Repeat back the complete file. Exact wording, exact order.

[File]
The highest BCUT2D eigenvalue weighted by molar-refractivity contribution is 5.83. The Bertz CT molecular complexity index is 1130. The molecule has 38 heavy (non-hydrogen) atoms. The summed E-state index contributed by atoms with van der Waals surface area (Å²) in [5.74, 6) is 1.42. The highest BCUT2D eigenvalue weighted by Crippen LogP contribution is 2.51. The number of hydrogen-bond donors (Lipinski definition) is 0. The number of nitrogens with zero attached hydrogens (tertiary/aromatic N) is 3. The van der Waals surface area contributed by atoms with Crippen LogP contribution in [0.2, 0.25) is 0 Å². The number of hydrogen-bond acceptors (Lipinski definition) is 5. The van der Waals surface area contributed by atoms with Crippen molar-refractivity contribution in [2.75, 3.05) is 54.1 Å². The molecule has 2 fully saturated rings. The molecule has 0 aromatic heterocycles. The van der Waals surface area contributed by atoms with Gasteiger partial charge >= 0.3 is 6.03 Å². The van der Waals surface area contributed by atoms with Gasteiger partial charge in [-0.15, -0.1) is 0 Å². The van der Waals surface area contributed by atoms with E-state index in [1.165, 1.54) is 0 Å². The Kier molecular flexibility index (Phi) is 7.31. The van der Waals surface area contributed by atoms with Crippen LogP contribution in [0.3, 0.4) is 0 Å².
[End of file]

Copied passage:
The highest BCUT2D eigenvalue weighted by molar-refractivity contribution is 5.83. The Bertz CT molecular complexity index is 1130. The molecule has 38 heavy (non-hydrogen) atoms. The summed E-state index contributed by atoms with van der Waals surface area (Å²) in [5.74, 6) is 1.42. The highest BCUT2D eigenvalue weighted by Crippen LogP contribution is 2.51. The number of hydrogen-bond donors (Lipinski definition) is 0. The number of nitrogens with zero attached hydrogens (tertiary/aromatic N) is 3. The van der Waals surface area contributed by atoms with Crippen LogP contribution in [0.2, 0.25) is 0 Å². The number of hydrogen-bond acceptors (Lipinski definition) is 5. The van der Waals surface area contributed by atoms with Crippen molar-refractivity contribution in [2.75, 3.05) is 54.1 Å². The molecule has 2 fully saturated rings. The molecule has 0 aromatic heterocycles. The van der Waals surface area contributed by atoms with Gasteiger partial charge >= 0.3 is 6.03 Å². The van der Waals surface area contributed by atoms with Gasteiger partial charge in [-0.15, -0.1) is 0 Å². The van der Waals surface area contributed by atoms with E-state index in [1.165, 1.54) is 0 Å². The Kier molecular flexibility index (Phi) is 7.31. The van der Waals surface area contributed by atoms with Crippen LogP contribution in [0.3, 0.4) is 0 Å².